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Because of this, Twitter decided the expansion to 280 characters would only roll out to those languages affected by “cramming” – meaning everything but Japanese, Chinese and Korean – during the test period.
The #280 Controversy
The decision was met with a fair amount of controversy, given that one of Twitter’s defining characteristics is the brevity of users’ posts.
Many argued that the increase to 280 characters would make Twitter less readable, as longer tweets filled their timelines.
Others suggested that Twitter’s focus on a feature no one really asked for was diverting its attention from more critical problems – like the rampant abuse, harassment and bullying it’s become known for unfortunately.
And still more argued that the expansion doesn’t really mean people will be able to better express themselves – they’ll just say the same thing, but use more words to do so.
One particularly funny tweet on that subject even went viral.
A redlined and edited version of Twitter CEO Jack Dorsey’s 280-character tweet demonstrated how it was possible to shrink the tweet’s word count down without losing its meaning.
However, the media – a group of largely power users lamenting the loss of an information-dense timeline – may not represent Twitter’s larger user base, some of whom have been begging for the feature since September.
In addition, one poll from last month found more Americans were in favor of the expansion than opposed to it, and the majority had no opinion.
However, Crimson Hexagon extracted sentiment data from 2.7 million tweets from Sept. 25 through Nov. 6 and found that negative sentiment is more prominent than positive (63 percent vs. 37 percent).
But it also noted negative sentiment – and discussion in general – has decreased since September.
Twitter’s Data on #280 Usage
In today’s blog post about the public launch of 280 characters, Twitter aims to assuage people’s fears that their timelines will fill with expanded tweets.
The company said that during the trial period, people continued to tweet below 140 characters most of the time – after the novelty of being able to use more characters wore off. Specifically, Twitter found that only 5 percent of tweets were sent out with more than 140 characters and of those, only 2 percent were over 190 characters.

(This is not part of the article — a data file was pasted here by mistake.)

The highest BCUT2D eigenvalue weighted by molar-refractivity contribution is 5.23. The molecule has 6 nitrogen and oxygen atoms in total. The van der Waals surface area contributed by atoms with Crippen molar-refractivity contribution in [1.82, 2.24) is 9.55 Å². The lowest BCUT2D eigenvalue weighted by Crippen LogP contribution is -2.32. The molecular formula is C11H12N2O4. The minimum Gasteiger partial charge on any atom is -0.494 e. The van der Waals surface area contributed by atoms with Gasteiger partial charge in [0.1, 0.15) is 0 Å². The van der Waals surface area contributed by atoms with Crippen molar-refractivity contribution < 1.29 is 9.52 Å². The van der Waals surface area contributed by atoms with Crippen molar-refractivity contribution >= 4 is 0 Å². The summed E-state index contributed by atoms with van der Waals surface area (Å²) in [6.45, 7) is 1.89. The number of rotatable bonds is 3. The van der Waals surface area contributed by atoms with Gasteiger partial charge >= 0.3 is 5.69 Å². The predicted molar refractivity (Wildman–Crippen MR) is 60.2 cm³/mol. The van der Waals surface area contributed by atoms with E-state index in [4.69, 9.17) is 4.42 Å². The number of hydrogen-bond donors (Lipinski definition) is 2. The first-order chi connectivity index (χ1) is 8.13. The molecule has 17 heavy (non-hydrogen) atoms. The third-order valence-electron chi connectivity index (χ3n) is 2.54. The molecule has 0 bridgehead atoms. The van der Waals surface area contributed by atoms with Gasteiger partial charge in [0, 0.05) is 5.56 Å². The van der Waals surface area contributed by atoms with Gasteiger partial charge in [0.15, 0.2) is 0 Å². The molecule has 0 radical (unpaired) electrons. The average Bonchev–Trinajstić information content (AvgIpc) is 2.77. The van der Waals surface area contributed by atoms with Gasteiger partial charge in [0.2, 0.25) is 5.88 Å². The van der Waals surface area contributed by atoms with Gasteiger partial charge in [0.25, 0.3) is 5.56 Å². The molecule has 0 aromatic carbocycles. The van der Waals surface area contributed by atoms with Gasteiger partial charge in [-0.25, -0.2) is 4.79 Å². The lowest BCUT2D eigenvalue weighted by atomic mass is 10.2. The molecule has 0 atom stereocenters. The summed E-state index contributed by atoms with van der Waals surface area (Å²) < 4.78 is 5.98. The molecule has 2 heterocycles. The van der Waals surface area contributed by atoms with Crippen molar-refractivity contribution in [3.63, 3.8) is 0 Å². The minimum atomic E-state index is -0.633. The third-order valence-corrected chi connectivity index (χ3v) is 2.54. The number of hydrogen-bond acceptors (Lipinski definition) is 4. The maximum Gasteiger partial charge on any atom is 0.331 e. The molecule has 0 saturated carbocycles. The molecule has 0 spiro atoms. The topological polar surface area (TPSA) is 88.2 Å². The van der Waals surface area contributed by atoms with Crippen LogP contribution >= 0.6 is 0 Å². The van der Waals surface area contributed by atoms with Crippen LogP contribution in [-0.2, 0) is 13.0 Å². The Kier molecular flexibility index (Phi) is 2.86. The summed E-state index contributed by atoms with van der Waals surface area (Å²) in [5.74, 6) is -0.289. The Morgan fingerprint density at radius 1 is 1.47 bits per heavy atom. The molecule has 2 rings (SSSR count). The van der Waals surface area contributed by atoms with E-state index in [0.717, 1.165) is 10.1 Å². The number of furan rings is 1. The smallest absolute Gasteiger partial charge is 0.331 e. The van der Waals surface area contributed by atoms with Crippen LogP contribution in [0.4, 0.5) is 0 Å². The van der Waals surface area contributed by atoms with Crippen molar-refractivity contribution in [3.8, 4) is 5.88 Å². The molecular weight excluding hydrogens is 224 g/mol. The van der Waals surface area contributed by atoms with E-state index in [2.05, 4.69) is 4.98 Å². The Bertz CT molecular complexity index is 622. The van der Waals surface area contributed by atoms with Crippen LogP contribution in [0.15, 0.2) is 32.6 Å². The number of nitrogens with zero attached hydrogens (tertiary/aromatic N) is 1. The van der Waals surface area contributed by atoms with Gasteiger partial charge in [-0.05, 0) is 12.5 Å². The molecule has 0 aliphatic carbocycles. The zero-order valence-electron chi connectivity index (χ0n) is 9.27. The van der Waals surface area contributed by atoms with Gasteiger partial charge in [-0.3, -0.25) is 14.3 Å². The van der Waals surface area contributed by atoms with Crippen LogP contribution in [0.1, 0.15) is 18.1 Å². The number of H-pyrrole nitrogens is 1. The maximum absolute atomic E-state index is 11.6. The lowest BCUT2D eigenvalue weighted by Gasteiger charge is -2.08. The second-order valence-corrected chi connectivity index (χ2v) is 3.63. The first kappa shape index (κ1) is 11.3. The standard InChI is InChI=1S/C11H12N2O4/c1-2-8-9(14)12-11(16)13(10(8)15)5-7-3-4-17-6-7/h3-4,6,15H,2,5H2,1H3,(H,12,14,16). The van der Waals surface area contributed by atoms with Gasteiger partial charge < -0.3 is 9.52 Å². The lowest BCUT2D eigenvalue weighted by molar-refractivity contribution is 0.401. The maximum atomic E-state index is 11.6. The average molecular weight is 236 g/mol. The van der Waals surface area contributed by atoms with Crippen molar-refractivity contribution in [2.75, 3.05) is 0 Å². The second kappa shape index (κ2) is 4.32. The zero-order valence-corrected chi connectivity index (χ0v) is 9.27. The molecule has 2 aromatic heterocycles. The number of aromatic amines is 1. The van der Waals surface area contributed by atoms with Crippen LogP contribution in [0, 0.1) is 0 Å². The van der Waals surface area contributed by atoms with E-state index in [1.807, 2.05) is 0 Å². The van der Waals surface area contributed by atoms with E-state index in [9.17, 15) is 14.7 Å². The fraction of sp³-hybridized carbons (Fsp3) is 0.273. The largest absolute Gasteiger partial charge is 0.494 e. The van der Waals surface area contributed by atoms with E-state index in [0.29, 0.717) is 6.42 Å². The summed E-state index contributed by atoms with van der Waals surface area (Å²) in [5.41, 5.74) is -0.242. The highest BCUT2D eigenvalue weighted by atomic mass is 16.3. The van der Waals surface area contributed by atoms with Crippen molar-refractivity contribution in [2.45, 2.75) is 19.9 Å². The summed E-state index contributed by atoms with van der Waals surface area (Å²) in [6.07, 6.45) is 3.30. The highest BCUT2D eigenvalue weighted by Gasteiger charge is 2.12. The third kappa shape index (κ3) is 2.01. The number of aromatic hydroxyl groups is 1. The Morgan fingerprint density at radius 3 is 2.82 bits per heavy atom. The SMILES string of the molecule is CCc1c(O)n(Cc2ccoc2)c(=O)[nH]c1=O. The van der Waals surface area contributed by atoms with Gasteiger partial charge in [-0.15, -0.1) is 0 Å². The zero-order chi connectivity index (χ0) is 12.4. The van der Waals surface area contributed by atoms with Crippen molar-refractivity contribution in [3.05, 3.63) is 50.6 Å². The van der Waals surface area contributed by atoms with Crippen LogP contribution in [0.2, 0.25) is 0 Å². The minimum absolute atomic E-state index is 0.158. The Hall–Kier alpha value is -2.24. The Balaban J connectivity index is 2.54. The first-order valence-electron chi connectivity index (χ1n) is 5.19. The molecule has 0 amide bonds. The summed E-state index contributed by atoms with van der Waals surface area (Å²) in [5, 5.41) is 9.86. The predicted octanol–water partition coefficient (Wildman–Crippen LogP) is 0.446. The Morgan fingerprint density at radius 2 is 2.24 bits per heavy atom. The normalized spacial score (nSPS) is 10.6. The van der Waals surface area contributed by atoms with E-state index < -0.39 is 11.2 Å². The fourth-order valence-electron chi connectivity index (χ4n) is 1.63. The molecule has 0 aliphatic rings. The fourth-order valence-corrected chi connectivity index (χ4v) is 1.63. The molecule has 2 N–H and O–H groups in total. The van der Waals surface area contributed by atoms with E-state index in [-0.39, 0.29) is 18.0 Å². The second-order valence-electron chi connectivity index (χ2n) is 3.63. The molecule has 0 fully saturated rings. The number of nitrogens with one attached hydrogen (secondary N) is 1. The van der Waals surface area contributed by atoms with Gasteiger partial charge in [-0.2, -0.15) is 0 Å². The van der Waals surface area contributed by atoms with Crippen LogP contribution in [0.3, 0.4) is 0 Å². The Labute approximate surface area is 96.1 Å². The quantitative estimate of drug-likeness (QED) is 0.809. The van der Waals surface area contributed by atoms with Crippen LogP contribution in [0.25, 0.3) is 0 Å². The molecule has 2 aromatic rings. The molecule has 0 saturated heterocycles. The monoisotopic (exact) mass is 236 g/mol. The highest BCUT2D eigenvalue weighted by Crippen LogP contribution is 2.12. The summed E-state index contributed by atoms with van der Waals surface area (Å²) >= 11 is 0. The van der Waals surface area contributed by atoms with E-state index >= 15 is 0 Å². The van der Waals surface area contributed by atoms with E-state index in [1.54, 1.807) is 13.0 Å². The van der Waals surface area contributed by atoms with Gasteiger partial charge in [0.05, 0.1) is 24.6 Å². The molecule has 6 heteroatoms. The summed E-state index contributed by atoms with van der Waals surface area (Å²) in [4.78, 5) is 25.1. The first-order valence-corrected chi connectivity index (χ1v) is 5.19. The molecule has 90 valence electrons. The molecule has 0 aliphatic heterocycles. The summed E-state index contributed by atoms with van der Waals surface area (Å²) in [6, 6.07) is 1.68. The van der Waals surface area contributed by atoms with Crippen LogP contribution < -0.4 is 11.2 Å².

It also said that many of the goofy things people did once they gained the ability to tweet more – like writing only a few characters per line to make extra-large tweets – were only a temporary effect. (Though it expects many people will do this again with the public launch.)
Twitter added that only 1 percent of tweets hit the character limit after the expansion to 280, compared with 9 percent of tweets, historically speaking.
Notably, Twitter claims that those who had more room to tweet received more likes, retweets and @mentions, gained more followers, and spent more time on Twitter. However, it didn’t quantify these findings with hard data.
Its sample size was likely small, though. Twitter tells us that only a “single digit percentage” of its user base had access to 280 characters during the test period. (Twitter today has 330 million monthly users, as of its Q3 2017 earnings.)
At the end of the day, it’s this engagement data that’s driving Twitter’s decision here. The company believes that the key to growing its user base is making the service easier for newcomers. Reducing roadblocks – like the inability to finish a thought – could help with that. (Arguably, creating a non-toxic community where online abuse is seriously addressed would be more helpful.)
The rollout of 280 to all supported languages should complete in a few hours after today’s announcement at 1 PM PT, we’re told.
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